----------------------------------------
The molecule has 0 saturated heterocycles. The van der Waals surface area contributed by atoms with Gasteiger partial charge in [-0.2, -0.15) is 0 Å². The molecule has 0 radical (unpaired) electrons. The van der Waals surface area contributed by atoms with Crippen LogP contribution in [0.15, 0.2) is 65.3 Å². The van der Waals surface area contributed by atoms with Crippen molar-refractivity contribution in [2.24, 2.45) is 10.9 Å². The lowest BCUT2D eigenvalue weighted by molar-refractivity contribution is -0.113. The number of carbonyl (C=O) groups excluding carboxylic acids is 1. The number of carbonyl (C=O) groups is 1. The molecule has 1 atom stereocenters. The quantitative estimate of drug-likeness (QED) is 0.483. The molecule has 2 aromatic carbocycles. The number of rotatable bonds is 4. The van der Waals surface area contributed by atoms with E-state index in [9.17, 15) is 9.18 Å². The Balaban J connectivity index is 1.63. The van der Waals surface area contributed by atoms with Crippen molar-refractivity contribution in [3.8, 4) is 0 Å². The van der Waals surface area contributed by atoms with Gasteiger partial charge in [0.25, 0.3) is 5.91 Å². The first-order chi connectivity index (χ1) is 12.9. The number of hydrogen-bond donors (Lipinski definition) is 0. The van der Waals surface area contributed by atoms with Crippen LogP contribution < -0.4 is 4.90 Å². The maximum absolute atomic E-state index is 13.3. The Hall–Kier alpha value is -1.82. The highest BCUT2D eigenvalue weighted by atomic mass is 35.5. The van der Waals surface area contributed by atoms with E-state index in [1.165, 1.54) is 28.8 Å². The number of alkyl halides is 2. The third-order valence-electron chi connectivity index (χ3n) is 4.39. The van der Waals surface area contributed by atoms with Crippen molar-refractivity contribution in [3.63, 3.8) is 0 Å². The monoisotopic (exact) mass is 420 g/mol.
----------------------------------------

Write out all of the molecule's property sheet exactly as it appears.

The molecule has 0 saturated heterocycles. The van der Waals surface area contributed by atoms with Gasteiger partial charge in [-0.2, -0.15) is 0 Å². The molecule has 0 radical (unpaired) electrons. The van der Waals surface area contributed by atoms with Crippen LogP contribution in [0.15, 0.2) is 65.3 Å². The van der Waals surface area contributed by atoms with Crippen molar-refractivity contribution in [2.24, 2.45) is 10.9 Å². The lowest BCUT2D eigenvalue weighted by molar-refractivity contribution is -0.113. The number of carbonyl (C=O) groups excluding carboxylic acids is 1. The number of carbonyl (C=O) groups is 1. The molecule has 1 atom stereocenters. The quantitative estimate of drug-likeness (QED) is 0.483. The molecule has 2 aromatic carbocycles. The number of rotatable bonds is 4. The van der Waals surface area contributed by atoms with E-state index in [9.17, 15) is 9.18 Å². The Balaban J connectivity index is 1.63. The van der Waals surface area contributed by atoms with Crippen molar-refractivity contribution in [3.8, 4) is 0 Å². The van der Waals surface area contributed by atoms with Gasteiger partial charge in [0.25, 0.3) is 5.91 Å². The first-order chi connectivity index (χ1) is 12.9. The number of hydrogen-bond donors (Lipinski definition) is 0. The van der Waals surface area contributed by atoms with Crippen LogP contribution < -0.4 is 4.90 Å². The maximum absolute atomic E-state index is 13.3. The Hall–Kier alpha value is -1.82. The highest BCUT2D eigenvalue weighted by atomic mass is 35.5. The van der Waals surface area contributed by atoms with E-state index in [1.165, 1.54) is 28.8 Å². The number of alkyl halides is 2. The third-order valence-electron chi connectivity index (χ3n) is 4.39. The van der Waals surface area contributed by atoms with Crippen molar-refractivity contribution in [3.63, 3.8) is 0 Å². The monoisotopic (exact) mass is 420 g/mol.